The Next British Prime Minister Will Be A Woman: Meet The Contenders

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It’s official: the next U.K. prime minister will be a woman.

In a vote this afternoon, Conservative MPs decided on the two candidates they want to run to replace outgoing leader David Cameron.

Mr. Cameron stepped down from the governing party after failing to convince Britain to stay in the European Union last month.

The news team has been taking a look at the candidates. Here's what you need to know.
Theresa May or Andrea Leadsom will be the next British prime minister. This afternoon, Conservative MPs knocked out Secretary of State for Justice Michael Gove in the second round of voting for the next candidate to lead their party and the country.

This means that on September 9, the U.K. will have its second-ever female PM, after Margaret Thatcher resigned in 1990, which in itself is a tiny progressive step towards gender equality in politics.

But as a BBC journalist helpfully reminded viewers recently, "May and Leadsom may both be women, but they have quite different views."

May is the current favorite by quite a long way and public support for her, particularly among women on social media, seems to have strengthened since Conservative Ken Clarke called her a “bloody difficult woman” on Sky News. By contrast, Leadsom’s CV has been ripped to shreds by the mainstream press.

British voters won't have a say over who becomes the next PM unless unless they're a Conservative party member, but has taken a look at where the possible future leaders stand on some of the issues most likely to affect women in the U.K.

Crime Against Women

Theresa May, as home secretary for six years, made moves to tackle violent crime against women and girls. She was vocal about police failure to investigate rape and made tackling modern-day slavery one of her main priorities. She also set up inquiries into child sex abuse and undercover policing after a controversy involving undercover officers betraying women.

However, she failed to secure national funding for women’s shelters, The Guardian reported, and supports immigration detention centers.

Unlike May, Leadsom has never held a Cabinet position, so it’s unclear where she stands on violence against women. In the past, she voted against laws promoting equality and human rights and for restricting the scope of legal aid.


Both candidates voted for raising undergraduate tuition fees in England to 9,000 pounds per year in 2010. However, May voted against fees in the past while Leadsom has always supported them. Leadsom also voted to end the education maintenance allowance (EMA), which provided financial support to 16-19 year olds in training and further education. May didn’t vote.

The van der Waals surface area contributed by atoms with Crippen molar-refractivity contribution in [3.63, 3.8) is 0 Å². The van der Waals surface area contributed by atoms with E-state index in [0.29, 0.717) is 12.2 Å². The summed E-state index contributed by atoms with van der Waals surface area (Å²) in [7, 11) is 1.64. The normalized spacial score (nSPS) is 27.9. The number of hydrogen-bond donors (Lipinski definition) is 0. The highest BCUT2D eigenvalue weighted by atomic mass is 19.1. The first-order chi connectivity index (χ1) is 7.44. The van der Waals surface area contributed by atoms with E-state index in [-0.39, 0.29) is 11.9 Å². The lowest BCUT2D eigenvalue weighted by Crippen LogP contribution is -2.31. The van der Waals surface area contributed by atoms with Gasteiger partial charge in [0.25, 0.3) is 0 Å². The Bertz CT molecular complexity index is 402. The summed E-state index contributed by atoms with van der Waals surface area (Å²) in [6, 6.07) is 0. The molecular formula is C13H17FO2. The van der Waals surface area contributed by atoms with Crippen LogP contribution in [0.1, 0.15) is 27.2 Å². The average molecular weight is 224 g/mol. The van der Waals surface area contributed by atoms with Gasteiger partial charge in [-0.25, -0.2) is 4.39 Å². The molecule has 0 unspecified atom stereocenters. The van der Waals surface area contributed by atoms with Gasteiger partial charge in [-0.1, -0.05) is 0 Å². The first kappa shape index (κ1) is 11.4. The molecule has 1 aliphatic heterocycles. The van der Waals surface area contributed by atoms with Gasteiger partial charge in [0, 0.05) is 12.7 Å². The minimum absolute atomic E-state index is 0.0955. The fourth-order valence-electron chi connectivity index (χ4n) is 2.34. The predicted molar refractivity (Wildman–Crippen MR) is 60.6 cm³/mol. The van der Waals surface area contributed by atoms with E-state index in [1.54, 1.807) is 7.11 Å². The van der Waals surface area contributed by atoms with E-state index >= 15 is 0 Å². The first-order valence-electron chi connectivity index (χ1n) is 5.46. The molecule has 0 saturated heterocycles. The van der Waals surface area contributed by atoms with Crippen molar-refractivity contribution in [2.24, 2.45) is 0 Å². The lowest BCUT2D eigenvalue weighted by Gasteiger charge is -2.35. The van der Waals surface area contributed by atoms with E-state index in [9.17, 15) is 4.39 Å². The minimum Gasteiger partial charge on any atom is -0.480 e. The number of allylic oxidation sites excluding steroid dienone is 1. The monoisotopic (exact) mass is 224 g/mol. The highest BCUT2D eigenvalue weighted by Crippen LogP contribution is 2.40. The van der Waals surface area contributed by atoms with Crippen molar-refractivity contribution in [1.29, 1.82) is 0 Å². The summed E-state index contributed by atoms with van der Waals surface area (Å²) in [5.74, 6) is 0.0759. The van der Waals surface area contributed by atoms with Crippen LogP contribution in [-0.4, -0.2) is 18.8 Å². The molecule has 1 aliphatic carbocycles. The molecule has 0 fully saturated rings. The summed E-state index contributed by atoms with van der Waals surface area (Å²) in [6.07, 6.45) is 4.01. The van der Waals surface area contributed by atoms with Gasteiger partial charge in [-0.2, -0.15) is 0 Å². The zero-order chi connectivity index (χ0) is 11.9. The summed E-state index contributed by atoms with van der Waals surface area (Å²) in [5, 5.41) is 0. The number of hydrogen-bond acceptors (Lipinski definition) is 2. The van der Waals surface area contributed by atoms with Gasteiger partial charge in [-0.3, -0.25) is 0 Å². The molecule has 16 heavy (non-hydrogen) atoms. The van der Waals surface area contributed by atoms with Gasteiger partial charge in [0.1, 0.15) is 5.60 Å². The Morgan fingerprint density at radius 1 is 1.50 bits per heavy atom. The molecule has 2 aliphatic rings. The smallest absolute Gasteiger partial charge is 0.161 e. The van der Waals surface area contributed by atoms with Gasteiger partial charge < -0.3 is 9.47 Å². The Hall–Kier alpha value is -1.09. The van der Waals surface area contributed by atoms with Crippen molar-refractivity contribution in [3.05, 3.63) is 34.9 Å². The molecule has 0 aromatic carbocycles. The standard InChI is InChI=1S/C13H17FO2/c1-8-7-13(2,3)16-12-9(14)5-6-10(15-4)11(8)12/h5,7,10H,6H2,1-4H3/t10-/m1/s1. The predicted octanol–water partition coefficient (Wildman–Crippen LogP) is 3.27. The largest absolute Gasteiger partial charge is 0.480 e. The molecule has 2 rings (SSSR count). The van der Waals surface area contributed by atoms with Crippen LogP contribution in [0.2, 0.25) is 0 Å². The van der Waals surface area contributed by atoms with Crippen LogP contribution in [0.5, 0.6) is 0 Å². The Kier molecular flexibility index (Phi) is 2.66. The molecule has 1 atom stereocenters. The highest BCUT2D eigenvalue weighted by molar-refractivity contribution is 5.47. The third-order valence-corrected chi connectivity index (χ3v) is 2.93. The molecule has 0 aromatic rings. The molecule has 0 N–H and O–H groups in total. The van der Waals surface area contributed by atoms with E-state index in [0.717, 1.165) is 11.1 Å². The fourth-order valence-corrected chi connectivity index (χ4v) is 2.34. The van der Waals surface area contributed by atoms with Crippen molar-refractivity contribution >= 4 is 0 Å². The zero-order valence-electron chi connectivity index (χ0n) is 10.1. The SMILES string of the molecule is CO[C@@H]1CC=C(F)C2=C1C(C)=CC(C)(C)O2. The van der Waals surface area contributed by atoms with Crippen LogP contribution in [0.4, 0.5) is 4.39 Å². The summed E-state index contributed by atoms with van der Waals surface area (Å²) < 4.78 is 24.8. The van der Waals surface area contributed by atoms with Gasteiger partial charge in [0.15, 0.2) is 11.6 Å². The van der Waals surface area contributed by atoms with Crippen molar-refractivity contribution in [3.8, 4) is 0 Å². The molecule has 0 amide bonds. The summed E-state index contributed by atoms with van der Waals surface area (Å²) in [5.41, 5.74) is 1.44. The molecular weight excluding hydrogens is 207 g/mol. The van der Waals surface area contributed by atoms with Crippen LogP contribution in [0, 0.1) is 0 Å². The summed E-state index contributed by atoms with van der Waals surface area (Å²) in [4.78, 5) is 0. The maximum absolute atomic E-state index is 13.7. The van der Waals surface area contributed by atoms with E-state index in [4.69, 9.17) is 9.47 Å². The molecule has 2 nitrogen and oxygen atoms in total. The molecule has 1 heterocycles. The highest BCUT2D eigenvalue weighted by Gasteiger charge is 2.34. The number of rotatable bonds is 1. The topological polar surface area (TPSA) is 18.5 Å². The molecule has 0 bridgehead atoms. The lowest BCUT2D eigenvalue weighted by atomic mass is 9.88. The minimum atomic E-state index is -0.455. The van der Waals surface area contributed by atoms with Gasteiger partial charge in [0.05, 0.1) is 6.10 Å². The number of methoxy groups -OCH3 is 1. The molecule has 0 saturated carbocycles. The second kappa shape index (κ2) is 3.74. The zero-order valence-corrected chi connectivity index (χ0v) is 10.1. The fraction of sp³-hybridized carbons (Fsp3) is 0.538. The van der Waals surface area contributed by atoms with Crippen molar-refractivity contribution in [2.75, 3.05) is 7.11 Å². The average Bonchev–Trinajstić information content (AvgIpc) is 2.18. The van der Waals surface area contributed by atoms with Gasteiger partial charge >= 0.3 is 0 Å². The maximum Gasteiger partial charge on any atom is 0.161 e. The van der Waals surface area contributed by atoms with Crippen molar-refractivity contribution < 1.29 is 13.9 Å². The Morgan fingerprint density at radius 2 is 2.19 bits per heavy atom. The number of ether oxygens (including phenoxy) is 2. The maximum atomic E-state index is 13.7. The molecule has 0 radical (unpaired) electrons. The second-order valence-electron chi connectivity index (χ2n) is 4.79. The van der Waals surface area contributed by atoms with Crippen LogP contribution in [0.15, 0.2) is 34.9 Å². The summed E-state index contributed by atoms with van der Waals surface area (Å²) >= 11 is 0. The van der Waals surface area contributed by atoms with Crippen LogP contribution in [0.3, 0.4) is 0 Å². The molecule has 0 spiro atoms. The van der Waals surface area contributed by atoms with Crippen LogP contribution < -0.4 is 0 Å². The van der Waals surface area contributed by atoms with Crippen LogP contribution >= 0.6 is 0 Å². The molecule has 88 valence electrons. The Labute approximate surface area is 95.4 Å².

May backed the campaign to remain in the E.U., but she is Euroskeptic. After the result, she announced that “Brexit means Brexit.” As such, she would work towards Britain leaving the E.U. as PM and she is experienced when it comes to negotiating in Europe, The Guardian reported.

Leadsom was a vocal "Leave" supporter in the run-up to the referendum and believes the U.K. would thrive outside the E.U., a view that makes her an attractive candidate for UKIP. supporters. However, somewhat awkwardly, in the past, she said losing the U.K.'s AAA credit rating would be “seriously bad news” — something that is now a post-referendum reality.


Leadsom once said small businesses shouldn’t have to offer basic rights to their workers, including minimum wage, maternity or paternity rights, unfair dismissal rights, or pension rights. She has voted against funding to secure jobs for long-time unemployed young people.

By contrast, as the Conservative equality spokesperson in 2008, May made comments supporting equal maternity and paternity leave. However, she also voted against spending on jobs for long-time unemployed young people.


Gay supporters of May have compared her to a parent who has “come to terms with” her gay child, BBC Newsbeat reported. In the past, she voted against reducing the age of consent for gay people, the repeal of Section 28 (the prohibition of promoting homosexuality by teaching or by publishing material), and civil partnerships. But she voted for equal marriage in 2013 and has a group of gay followers on Twitter.

It’s fair to say Leadsom wouldn’t be a very socially progressive PM. She is staunchly pro-marriage, having written on her personal blog that “marriage IS KEY to the safety of our society” and blaming social problems on single parenthood. But she is less keen on marriage between same-sex couples — she abstained from voting on gay marriage in 2013 and said today that she “didn’t like” the equal-marriage legislation. She has also implied that straight couples should be ahead of gay couples in the adoption queue.

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